What I've been reading, featuring vicarious patriotism about the NHS, re-visiting Avril Lavigne's debut, and post-9/11 pop culture

 
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  • A response to a troubling passage in Michelle Obama’s new memoir: “Jeremiah Wright knew what America was becoming. The Obamas can’t see what it is.”

  • “This is Going to Hurt” by Adam Kay (h/t Helena)

    • Immersive and powerful read that contains a common-sense appeal to protect socialized healthcare made all the more convincing by its brevity (a few pages).

    • It weirdly made me feel patriotic about and protective of the NHS even though I’m Filipino and grew up up in Indonesia and Vietnam. I was moved to talk to my dad today about healthcare, which hasn’t really factored into our lives largely due to good fortune health-wise but also coming from not having a national health program to speak of and living in areas with sketchy quality of service. I’ve lived in the West for the past almost-eight years and have only seen a doctor once and even then only under the insistence of my supervisor. Most of my European friends, who aren’t to my knowledge any less healthy than me, all seem to make a habit of going multiple times a year. To me, this speaks to a cultural adjustment that, against my own interests, I still have not learned to make. From my perspective, the American philosophical resistance to universal coverage comes across as a shocking squandering of opportunity and morally criminal neglect of their most vulnerable. If affordable, insuring against illness and injury is a top-three reason to even have a government.

    • Side note: I generally dislike books that pack punchlines this densely, but this was fun to read. I still found myself impatiently yearning for the earnest bits so maybe too many anecdotes and footnotes for my personal taste, which is admittedly weird. Must be something about the book as a medium for comedy because dumb tweets like this or this or this can make me cry.

  • Pitchfork revisits Avril Lavigne’s debut album “Let Go”. Contains this description of “Sk8er Boi”: “It sounds like Taylor Swift’s ‘You Belong With Me’ as if written by a normal teenager instead of a precocious musical cyborg.”

Let Go is the foundation of her surprisingly considerable legacy. Her feelings about it might be, well, complicated: She’d grown up enough by its release to know it wasn’t the album she wanted to make, and she never quite escaped its shadow. But you can imagine her listening to Let Go like she’s flipping through a yearbook or watching some long-forgotten DVD from a high-school talent show. It feels like a true dispatch from the frontlines of a teenager’s brain: unsure of itself, inelegant and occasionally inane, crackling with nervous energy.

My dad moved to Iowa from China in the ’90s. He felt that Barkley and him had similar experiences.

"So, to me, as an Asian in the U.S., I felt as long as I do a good job, people will respect me," my dad said.

Barkley and my dad both worked hard — so hard, they believed, that the color of their skin didn’t matter. In Chinese, we’d say that dad sometimes would 胡说八道(hú shuō bā dào) — that meant that sometimes he was known for spewing rubbish. I know that basketball fans might say Barkley often does the same.

  • A sensitive and earnest yet humorous two-part series on how pop culture has depicted 9/11 (both parts also embeded below). Summary: “Awkwardly, for the most part.” Terrifically researched, edited, and narrated. The channel is full of high-effort material and is sponsored by a Patreon.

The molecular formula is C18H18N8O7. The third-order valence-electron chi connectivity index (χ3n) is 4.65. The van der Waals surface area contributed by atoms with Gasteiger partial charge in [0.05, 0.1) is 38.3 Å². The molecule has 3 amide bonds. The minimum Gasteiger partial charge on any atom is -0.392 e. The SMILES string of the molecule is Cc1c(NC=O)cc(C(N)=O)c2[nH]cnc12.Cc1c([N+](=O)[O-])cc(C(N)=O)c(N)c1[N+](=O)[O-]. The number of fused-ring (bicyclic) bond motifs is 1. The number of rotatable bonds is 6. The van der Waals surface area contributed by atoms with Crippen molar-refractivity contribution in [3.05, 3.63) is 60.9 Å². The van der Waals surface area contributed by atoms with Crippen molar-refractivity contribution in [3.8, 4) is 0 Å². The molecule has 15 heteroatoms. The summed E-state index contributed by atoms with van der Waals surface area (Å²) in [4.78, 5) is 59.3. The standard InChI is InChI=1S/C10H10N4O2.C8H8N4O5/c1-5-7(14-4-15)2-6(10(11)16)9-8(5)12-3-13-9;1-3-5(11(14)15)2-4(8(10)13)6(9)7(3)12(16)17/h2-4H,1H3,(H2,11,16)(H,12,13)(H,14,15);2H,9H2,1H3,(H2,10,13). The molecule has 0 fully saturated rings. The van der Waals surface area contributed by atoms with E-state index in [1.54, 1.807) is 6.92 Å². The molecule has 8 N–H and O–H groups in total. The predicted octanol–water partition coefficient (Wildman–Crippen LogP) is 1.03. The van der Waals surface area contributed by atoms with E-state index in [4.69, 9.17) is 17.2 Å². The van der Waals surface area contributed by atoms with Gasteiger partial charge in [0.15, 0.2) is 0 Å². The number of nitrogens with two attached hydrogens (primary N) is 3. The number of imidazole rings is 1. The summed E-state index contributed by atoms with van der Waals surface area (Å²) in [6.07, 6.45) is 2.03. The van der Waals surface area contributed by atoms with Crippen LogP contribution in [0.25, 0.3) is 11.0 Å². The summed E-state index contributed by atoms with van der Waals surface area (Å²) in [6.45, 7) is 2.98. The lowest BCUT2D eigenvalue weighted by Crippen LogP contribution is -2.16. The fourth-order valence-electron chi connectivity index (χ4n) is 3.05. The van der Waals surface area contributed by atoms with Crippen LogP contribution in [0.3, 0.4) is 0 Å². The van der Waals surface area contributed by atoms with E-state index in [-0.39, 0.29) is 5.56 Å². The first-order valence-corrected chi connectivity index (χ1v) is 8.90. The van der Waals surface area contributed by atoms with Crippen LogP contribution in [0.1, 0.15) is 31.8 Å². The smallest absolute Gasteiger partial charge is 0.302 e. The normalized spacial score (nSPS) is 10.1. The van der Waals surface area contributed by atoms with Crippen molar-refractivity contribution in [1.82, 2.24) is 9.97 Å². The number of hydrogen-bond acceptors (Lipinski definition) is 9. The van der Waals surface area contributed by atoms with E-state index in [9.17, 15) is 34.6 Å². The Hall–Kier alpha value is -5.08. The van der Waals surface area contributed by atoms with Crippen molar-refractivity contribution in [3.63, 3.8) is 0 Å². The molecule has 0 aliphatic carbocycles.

Part 1

Part 2

 

A request for raw data from the corresponding authors of 771 animal biotelemetry-focused manuscripts, published between 1995 and 2015, highlighted a difference in data sharing practices across researcher career levels. Responses were positive in only 11% of requests made to corresponding authors that were senior researchers, while 72% of responses were positive when CAs were early career researchers.

  • McKinsey & Co. respond to the New York Times article linked to in my last post.

    • A good thread critical of the hand-waviness of some parts of the Times piece but also relating the validity of the controversy to the firm’s public image and idealistic recruitment strategy. (h/t Marginal Revolution, though I did not find much value in Tyler Cowen’s Bloomberg column on the topic, which read mostly as a proxy defense of the thesis of his new book)

    • Management consulting firms employ around 10% of the Ivy League’s graduating classes, usually by appealing to young people’s idealism. More so for business undergrads like the one I did my bachelor’s in.

  • Final note (will try to have a stand-alone post on the topic at some point soon for posterity):

 
 

What I've been reading, featuring problematic art and Jonathan Franzen's "Purity"

  • Writers Nikil Saval and Pankaj Mishra correspond on how they reckon with the legacy of VS Naipaul, the Trinidad-born Man Booker and Nobel Prize-winning author whose influential writing conjured neocolonial, fascist, racist, and misogynistic sentiment. I’m not familiar with Naipaul, but the subject of reconciling influential work with its problematic creator is doubtlessly relevant. They artfully call this exercise “the painful sum of things”.

    Choice excerpts with some editing:

NS: Now that he has died, the preparation feels insufficient: the uneasiness remains. I suspect you feel it as well: how to speak about a writer whose work has been meaningful—in my case, profoundly so; I could not imagine my life without it—as well as a source of frustration or real pain. I have admired Naipaul as much as I have found him difficult to admire, a murky admixture that I find difficult to explain or clarify, and which I find with no other writer, to anything like the same degree. (Edward Said referred to his “pained admiration,” and dissonant phrases of that kind are scattered through appreciations of his work.)

PM: For many aspiring writers from modest backgrounds, in the West as well as in Asia, Africa, and the Caribbean, he was the first writer who made us think that we, too, had something to say, and that we, too, had an intellectual claim upon the world... In societies and cultures where the idea of a whole life devoted to writing and thinking is confined to the privileged members of the population, Naipaul’s example—that of a man making himself a writer through sheer effort—was a great boost.